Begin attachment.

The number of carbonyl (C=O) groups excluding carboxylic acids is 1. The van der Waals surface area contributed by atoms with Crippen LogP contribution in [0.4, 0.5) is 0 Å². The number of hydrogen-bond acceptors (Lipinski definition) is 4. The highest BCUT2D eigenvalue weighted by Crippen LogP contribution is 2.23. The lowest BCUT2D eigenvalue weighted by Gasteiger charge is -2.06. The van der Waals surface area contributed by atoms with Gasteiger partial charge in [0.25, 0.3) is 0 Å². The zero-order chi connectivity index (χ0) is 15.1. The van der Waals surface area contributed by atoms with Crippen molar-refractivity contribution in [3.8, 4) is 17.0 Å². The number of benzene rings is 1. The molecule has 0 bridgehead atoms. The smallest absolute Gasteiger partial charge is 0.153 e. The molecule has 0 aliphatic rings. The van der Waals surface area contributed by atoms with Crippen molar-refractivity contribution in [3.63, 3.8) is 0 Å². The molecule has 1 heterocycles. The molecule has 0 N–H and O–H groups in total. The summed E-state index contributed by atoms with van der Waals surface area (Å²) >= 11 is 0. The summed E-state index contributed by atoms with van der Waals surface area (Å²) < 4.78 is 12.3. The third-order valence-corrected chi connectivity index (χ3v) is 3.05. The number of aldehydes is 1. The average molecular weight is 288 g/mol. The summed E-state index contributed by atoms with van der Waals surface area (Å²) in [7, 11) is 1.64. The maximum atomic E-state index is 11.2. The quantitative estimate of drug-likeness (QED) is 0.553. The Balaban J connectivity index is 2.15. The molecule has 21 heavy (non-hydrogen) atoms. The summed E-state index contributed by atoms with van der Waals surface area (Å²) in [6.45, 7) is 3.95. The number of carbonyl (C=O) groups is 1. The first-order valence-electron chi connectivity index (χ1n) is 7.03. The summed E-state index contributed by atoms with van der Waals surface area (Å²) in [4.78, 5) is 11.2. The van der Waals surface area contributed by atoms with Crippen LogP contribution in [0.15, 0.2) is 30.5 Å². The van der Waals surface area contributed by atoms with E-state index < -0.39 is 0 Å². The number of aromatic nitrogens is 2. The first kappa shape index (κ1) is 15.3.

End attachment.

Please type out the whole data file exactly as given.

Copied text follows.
The number of carbonyl (C=O) groups excluding carboxylic acids is 1. The van der Waals surface area contributed by atoms with Crippen LogP contribution in [0.4, 0.5) is 0 Å². The number of hydrogen-bond acceptors (Lipinski definition) is 4. The highest BCUT2D eigenvalue weighted by Crippen LogP contribution is 2.23. The lowest BCUT2D eigenvalue weighted by Gasteiger charge is -2.06. The van der Waals surface area contributed by atoms with Gasteiger partial charge in [0.25, 0.3) is 0 Å². The zero-order chi connectivity index (χ0) is 15.1. The van der Waals surface area contributed by atoms with Crippen molar-refractivity contribution in [3.8, 4) is 17.0 Å². The number of benzene rings is 1. The molecule has 0 bridgehead atoms. The smallest absolute Gasteiger partial charge is 0.153 e. The molecule has 0 aliphatic rings. The van der Waals surface area contributed by atoms with Crippen molar-refractivity contribution in [3.63, 3.8) is 0 Å². The molecule has 1 heterocycles. The molecule has 0 N–H and O–H groups in total. The summed E-state index contributed by atoms with van der Waals surface area (Å²) >= 11 is 0. The summed E-state index contributed by atoms with van der Waals surface area (Å²) < 4.78 is 12.3. The third-order valence-corrected chi connectivity index (χ3v) is 3.05. The number of aldehydes is 1. The average molecular weight is 288 g/mol. The summed E-state index contributed by atoms with van der Waals surface area (Å²) in [7, 11) is 1.64. The maximum atomic E-state index is 11.2. The quantitative estimate of drug-likeness (QED) is 0.553. The Balaban J connectivity index is 2.15. The molecule has 21 heavy (non-hydrogen) atoms. The summed E-state index contributed by atoms with van der Waals surface area (Å²) in [6.45, 7) is 3.95. The number of carbonyl (C=O) groups is 1. The first-order valence-electron chi connectivity index (χ1n) is 7.03. The summed E-state index contributed by atoms with van der Waals surface area (Å²) in [4.78, 5) is 11.2. The van der Waals surface area contributed by atoms with Crippen LogP contribution in [0.15, 0.2) is 30.5 Å². The van der Waals surface area contributed by atoms with E-state index < -0.39 is 0 Å². The number of aromatic nitrogens is 2. The first kappa shape index (κ1) is 15.3.